Temperature checks can be great, informal ways to have a dialogue with your people and get their views on your culture and what’s working, or not. By following the above steps you can transform your culture, deepen employee engagement, and build stronger levels of trust by simply valuing your people’s feelings, thoughts, and skills.
There are two types of leaders.
Those who are critics, and those who are cheerleaders.
Critics are those types of leaders who feel their knowledge and experience give them a superiority over everyone else.
These are leaders who look down on others, and don’t believe anyone can tell them anything that they don’t already know.
One of the fatal flaws a critical leader commits is discounting someone’s input because they feel their experience is inferior and not qualified to matter. They discount the hourly employee’s input who is new to the job, the young manager who only has an associate’s degree, or someone’s view on workflow because they don’t work on the factory floor but in the office. They fail to realize that people many times have valid viewpoints based on their observations and collective experience.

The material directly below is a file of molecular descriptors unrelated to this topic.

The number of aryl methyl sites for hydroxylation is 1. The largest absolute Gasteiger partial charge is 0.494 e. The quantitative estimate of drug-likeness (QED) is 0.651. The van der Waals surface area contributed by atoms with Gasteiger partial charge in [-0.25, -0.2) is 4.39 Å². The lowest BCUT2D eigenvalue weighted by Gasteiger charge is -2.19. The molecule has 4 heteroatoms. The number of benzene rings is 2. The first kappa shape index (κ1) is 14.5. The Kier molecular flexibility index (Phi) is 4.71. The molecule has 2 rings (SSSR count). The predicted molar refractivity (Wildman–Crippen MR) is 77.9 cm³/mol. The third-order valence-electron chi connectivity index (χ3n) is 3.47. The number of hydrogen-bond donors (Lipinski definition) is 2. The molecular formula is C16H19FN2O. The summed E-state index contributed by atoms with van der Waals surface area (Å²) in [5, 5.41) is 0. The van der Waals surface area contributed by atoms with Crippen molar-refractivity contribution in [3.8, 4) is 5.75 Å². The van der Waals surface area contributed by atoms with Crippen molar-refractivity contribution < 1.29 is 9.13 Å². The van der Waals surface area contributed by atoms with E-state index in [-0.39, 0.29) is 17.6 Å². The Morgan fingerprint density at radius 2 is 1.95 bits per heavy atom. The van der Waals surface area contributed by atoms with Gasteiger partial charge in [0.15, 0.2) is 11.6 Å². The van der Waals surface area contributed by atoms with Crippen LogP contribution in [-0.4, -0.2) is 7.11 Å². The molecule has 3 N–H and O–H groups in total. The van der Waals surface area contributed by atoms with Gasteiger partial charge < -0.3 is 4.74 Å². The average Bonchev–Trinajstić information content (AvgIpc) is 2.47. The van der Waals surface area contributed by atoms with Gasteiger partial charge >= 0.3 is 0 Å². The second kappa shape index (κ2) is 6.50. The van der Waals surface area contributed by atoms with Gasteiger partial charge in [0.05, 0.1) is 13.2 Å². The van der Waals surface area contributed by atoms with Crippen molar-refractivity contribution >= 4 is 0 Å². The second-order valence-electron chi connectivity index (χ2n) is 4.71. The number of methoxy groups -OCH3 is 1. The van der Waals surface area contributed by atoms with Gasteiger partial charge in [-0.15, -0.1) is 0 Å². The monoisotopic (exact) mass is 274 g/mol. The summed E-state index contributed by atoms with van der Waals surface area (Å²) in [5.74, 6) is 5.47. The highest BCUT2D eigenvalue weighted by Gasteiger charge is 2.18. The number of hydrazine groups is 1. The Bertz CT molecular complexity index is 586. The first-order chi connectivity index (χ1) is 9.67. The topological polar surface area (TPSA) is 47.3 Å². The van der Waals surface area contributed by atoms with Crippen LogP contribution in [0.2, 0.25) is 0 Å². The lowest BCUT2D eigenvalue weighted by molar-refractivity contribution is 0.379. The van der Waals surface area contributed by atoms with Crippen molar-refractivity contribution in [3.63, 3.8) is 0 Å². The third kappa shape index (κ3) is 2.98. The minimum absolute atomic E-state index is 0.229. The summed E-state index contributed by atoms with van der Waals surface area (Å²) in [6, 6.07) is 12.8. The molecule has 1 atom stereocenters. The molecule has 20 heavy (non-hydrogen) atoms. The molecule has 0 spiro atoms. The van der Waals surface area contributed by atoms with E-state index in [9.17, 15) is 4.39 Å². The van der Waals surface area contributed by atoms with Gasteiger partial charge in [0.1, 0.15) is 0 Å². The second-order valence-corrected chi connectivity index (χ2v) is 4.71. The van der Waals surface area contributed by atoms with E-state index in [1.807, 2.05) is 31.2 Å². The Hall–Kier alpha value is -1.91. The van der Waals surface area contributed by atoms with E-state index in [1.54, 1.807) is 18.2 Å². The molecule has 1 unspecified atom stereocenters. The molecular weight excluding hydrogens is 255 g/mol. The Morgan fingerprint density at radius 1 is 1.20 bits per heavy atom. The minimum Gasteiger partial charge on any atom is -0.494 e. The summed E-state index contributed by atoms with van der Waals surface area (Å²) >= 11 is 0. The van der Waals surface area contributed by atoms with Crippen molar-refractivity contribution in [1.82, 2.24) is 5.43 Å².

These leaders don’t build others up or develop people. Instead, they put them down and find people with the similar critical spirit to enter into their circles, creating more of the same spirit throughout the organization. This enables toxic and untrustworthy behavior and is always short-sighted. They also usually make very poor personnel decisions due to their elevated sense of self and contempt for those they deem lesser than themselves.
The other end of the spectrum are those leaders that are cheerleaders. Cheerleaders are not necessarily a “ra-ra” motivational personality. Instead they are the steady leadership style that elevates everyone around them to grow and develop.
Cheerleading leaders give higher value to their people, their insight, and their development. They give each person and equal value and voice and cast a vision within them to inspire them to give feedback for the greater mission.
These types of leaders have no problem stepping aside and giving others credit, leadership in projects, and a platform for input. They are more tolerable and forgiving for mistakes, and while demanding a high degree of performance, know that their people need time to develop and learn.
They esteem others more than themselves, knowing that the best organizations are more than the leader but the sum of all it’s constituents. They usually make the best personnel decisions which lead to more sustainable growth and achievement of the company’s goals. Cheerleaders are the ones who better develop future leaders.
Work to be a cheerleader who looks up to your people, not a critic who look down at others. Only one mindset can make a positive, lasting impact.
(image: wikimedia commons)